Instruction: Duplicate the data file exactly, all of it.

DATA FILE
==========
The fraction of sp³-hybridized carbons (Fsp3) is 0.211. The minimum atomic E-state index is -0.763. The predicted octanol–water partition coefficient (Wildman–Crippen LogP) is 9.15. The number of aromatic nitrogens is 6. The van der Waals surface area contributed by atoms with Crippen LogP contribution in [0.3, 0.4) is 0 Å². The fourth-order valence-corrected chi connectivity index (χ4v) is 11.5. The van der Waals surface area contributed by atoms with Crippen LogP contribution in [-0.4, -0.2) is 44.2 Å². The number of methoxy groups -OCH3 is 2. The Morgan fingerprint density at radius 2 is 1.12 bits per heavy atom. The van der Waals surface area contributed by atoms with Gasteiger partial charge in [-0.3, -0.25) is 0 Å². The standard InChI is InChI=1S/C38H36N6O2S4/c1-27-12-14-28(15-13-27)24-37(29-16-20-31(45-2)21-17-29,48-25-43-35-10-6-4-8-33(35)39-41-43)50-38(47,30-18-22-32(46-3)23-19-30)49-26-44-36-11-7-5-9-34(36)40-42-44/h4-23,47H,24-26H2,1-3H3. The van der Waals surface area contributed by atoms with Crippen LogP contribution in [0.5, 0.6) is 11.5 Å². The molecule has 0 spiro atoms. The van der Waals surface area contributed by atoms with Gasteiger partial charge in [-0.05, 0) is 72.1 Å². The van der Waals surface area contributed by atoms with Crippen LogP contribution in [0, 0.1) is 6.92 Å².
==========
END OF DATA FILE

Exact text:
The fraction of sp³-hybridized carbons (Fsp3) is 0.211. The minimum atomic E-state index is -0.763. The predicted octanol–water partition coefficient (Wildman–Crippen LogP) is 9.15. The number of aromatic nitrogens is 6. The van der Waals surface area contributed by atoms with Crippen LogP contribution in [0.3, 0.4) is 0 Å². The fourth-order valence-corrected chi connectivity index (χ4v) is 11.5. The van der Waals surface area contributed by atoms with Crippen LogP contribution in [-0.4, -0.2) is 44.2 Å². The number of methoxy groups -OCH3 is 2. The Morgan fingerprint density at radius 2 is 1.12 bits per heavy atom. The van der Waals surface area contributed by atoms with Gasteiger partial charge in [-0.3, -0.25) is 0 Å². The standard InChI is InChI=1S/C38H36N6O2S4/c1-27-12-14-28(15-13-27)24-37(29-16-20-31(45-2)21-17-29,48-25-43-35-10-6-4-8-33(35)39-41-43)50-38(47,30-18-22-32(46-3)23-19-30)49-26-44-36-11-7-5-9-34(36)40-42-44/h4-23,47H,24-26H2,1-3H3. The van der Waals surface area contributed by atoms with Crippen LogP contribution in [0.5, 0.6) is 11.5 Å². The molecule has 0 spiro atoms. The van der Waals surface area contributed by atoms with Gasteiger partial charge in [-0.05, 0) is 72.1 Å². The van der Waals surface area contributed by atoms with Crippen LogP contribution in [0, 0.1) is 6.92 Å².